While I was writing Striking Balance, I shared six-line weekly snippets under the #Rainbowsnippets hashtag. In many of those snippets, I included Tiny History Lessons, interesting historical bits I discovered during my research (okay, some I already knew but thought you might not know). I’ve compiled them into two posts before the novel’s July 21st release day. This is post one.
Apples: The only apples native to North America are common apples AKA crab apples and late 18th century southern Appalachia was still too new a territory for there to be established European apple trees.
Slavery: the subject shouldn’t be ignored or removed from period writing to make it more palatable. We should call it what it was and show it for what it was though I admittedly barely touch the topic within Striking Balance because slavery wasn’t a significant portion of the Southern Appalachian existence. Indeed, Northeast Tennesse, where this novel is set, mostly attempted to stay with the Union while the rest of the state seceded. But the Civil War is a good seventy-five years ahead of what’s happening in Striking Balance so I’m jumping ahead at the mention. That said, slavery does appear within the novel’s pages.
The Lost State of Franklin: Northeast Tennessee has an intriguing history. The main portion of Striking Balance actually ends as the State of Franklin comes into being. In actuality, the entire Appalachian Elementals series takes place in what is now Washington and Unicoi counties, Tennessee, with an occasional dip into Greene county. If you take that map of the State of Franklin below, it tucks very neatly into the northeast corner of Tennessee.
Read about the lost State of Franklin HERE.
Smallholder: during the latter 18th century, a smallholder was a farm that a family worked for subsistence and to hopefully make money via one or two cash crops. Ben and Conall work a double smallholder, manageable for two grown men receiving assistance during the planting and harvest seasons. While most smallholders were worked by their owners, Ben and Conall work for Master Gow, a regional landowner. They subsist on their garden, the meat they both raise and hunt, and are paid in supplies and coin by Master Gow for tending the cash crops.
These days, a smallholder is a piece of land too small to be an actual farm that supports a single family through a mixture of subsistence and cash crop farming.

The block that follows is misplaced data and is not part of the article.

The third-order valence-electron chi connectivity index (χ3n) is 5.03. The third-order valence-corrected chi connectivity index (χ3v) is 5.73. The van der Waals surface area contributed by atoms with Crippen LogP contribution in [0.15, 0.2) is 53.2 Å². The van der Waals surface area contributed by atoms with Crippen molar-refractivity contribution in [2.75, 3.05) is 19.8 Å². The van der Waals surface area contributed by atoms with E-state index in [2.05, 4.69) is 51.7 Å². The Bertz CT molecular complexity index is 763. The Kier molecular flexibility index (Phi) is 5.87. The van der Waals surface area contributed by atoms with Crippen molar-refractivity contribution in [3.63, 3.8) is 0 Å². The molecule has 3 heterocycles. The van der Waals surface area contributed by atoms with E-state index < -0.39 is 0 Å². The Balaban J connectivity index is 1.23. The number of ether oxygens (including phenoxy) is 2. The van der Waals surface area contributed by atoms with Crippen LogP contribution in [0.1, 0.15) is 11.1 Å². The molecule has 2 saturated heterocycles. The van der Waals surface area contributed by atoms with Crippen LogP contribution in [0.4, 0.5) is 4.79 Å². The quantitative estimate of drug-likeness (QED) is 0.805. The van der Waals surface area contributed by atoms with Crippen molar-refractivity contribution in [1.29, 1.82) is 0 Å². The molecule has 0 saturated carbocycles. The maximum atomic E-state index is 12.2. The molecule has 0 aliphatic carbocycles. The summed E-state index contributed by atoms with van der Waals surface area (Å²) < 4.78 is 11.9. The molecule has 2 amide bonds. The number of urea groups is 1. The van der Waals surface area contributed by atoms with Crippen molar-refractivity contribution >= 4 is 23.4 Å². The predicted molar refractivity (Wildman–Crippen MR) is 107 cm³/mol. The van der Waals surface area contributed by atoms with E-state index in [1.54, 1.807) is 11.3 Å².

Coat vs. Jacket: The modern equivalent to an 18th-century coat means what you wear when you go out somewhere nice, like a formal…ish dinner. Yes, this even happened in 1779, but you didn’t wash that coat unless you absolutely had to, so you brushed the wool to keep it clean. Ben is lucky in that he has a pair of work breeches, a pair of good trousers, two shirts, a scarf, a cocked hat, two work caps, leather gloves, and that coat in need of brushing. Cloth in the colonies, particularly the frontier areas, was widely homespun and everything had to be handstitched. The common person had one, perhaps two sets of clothing and those were considered high in value. In fact, clothing was listed by item in period tax records because of its perceived value. Ben owns two full changes of clothing plus some. Not everyone had this privilege, especially a farmworker. So why do people in historical novels seem to have so many clothes? I believe we make assumptions concerning clothing based on our modern times and on the fact that so much (but certainly not all) of the historical fiction we read deals with royalty or people of wealth. (Side note: Ben’s coat is probably midweight and of a general longer shape, not one of the waist-length work jackets of the day, so it’s multipurpose. Some people had what were called greatcoats, which were heavier, but it’s doubtful Ben owned one.)
That’s the end of today’s tiny history mashup, which means there will be another tomorrow, so you simply must come back for that.
Striking Balance, an historical dark fantasy set in Southern Appalachia, is available for preorder from Amazon in both ebook and print formats via the clickable cover to your right or through other online book retailers such as Barnes and Noble and IBooks.